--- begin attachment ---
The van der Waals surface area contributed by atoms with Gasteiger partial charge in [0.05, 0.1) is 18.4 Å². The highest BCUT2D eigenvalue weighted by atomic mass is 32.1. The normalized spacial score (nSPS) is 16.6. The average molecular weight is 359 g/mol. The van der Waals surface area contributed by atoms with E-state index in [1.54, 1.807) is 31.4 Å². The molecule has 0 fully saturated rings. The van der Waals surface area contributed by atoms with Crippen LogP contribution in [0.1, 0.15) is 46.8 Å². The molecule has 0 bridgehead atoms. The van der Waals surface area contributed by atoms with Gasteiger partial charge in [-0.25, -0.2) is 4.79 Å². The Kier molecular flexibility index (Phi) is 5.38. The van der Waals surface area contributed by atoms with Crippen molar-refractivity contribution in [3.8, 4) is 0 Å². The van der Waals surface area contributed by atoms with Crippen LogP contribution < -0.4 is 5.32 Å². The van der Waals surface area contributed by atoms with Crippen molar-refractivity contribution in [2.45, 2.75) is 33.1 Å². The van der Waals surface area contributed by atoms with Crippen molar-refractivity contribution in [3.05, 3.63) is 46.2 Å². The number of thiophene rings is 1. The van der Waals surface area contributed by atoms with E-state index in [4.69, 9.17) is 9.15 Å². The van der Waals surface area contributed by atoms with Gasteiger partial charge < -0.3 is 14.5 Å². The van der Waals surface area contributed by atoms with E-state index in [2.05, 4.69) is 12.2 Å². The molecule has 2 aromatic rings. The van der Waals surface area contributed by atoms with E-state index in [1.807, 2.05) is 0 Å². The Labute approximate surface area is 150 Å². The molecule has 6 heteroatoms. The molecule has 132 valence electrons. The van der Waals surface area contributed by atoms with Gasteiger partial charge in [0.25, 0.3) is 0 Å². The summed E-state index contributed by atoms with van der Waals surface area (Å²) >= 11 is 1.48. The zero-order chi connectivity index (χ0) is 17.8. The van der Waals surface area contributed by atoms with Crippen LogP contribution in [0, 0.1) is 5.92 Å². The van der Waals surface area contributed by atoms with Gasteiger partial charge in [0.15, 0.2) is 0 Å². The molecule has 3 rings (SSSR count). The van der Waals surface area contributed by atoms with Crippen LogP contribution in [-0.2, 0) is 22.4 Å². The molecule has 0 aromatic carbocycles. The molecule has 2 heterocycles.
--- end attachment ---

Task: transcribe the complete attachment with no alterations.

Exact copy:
The van der Waals surface area contributed by atoms with Gasteiger partial charge in [0.05, 0.1) is 18.4 Å². The highest BCUT2D eigenvalue weighted by atomic mass is 32.1. The normalized spacial score (nSPS) is 16.6. The average molecular weight is 359 g/mol. The van der Waals surface area contributed by atoms with E-state index in [1.54, 1.807) is 31.4 Å². The molecule has 0 fully saturated rings. The van der Waals surface area contributed by atoms with Crippen LogP contribution in [0.1, 0.15) is 46.8 Å². The molecule has 0 bridgehead atoms. The van der Waals surface area contributed by atoms with Gasteiger partial charge in [-0.25, -0.2) is 4.79 Å². The Kier molecular flexibility index (Phi) is 5.38. The van der Waals surface area contributed by atoms with Crippen molar-refractivity contribution in [3.8, 4) is 0 Å². The van der Waals surface area contributed by atoms with Crippen LogP contribution < -0.4 is 5.32 Å². The van der Waals surface area contributed by atoms with Crippen molar-refractivity contribution in [2.45, 2.75) is 33.1 Å². The van der Waals surface area contributed by atoms with Crippen molar-refractivity contribution in [3.05, 3.63) is 46.2 Å². The number of thiophene rings is 1. The van der Waals surface area contributed by atoms with E-state index in [4.69, 9.17) is 9.15 Å². The van der Waals surface area contributed by atoms with Gasteiger partial charge < -0.3 is 14.5 Å². The van der Waals surface area contributed by atoms with E-state index in [2.05, 4.69) is 12.2 Å². The molecule has 2 aromatic rings. The van der Waals surface area contributed by atoms with E-state index in [1.807, 2.05) is 0 Å². The Labute approximate surface area is 150 Å². The molecule has 6 heteroatoms. The molecule has 132 valence electrons. The van der Waals surface area contributed by atoms with Gasteiger partial charge in [0.25, 0.3) is 0 Å². The summed E-state index contributed by atoms with van der Waals surface area (Å²) >= 11 is 1.48. The zero-order chi connectivity index (χ0) is 17.8. The van der Waals surface area contributed by atoms with Crippen LogP contribution in [0, 0.1) is 5.92 Å². The van der Waals surface area contributed by atoms with Gasteiger partial charge in [0.15, 0.2) is 0 Å². The molecule has 3 rings (SSSR count). The van der Waals surface area contributed by atoms with Crippen LogP contribution in [-0.2, 0) is 22.4 Å². The molecule has 0 aromatic carbocycles. The molecule has 2 heterocycles.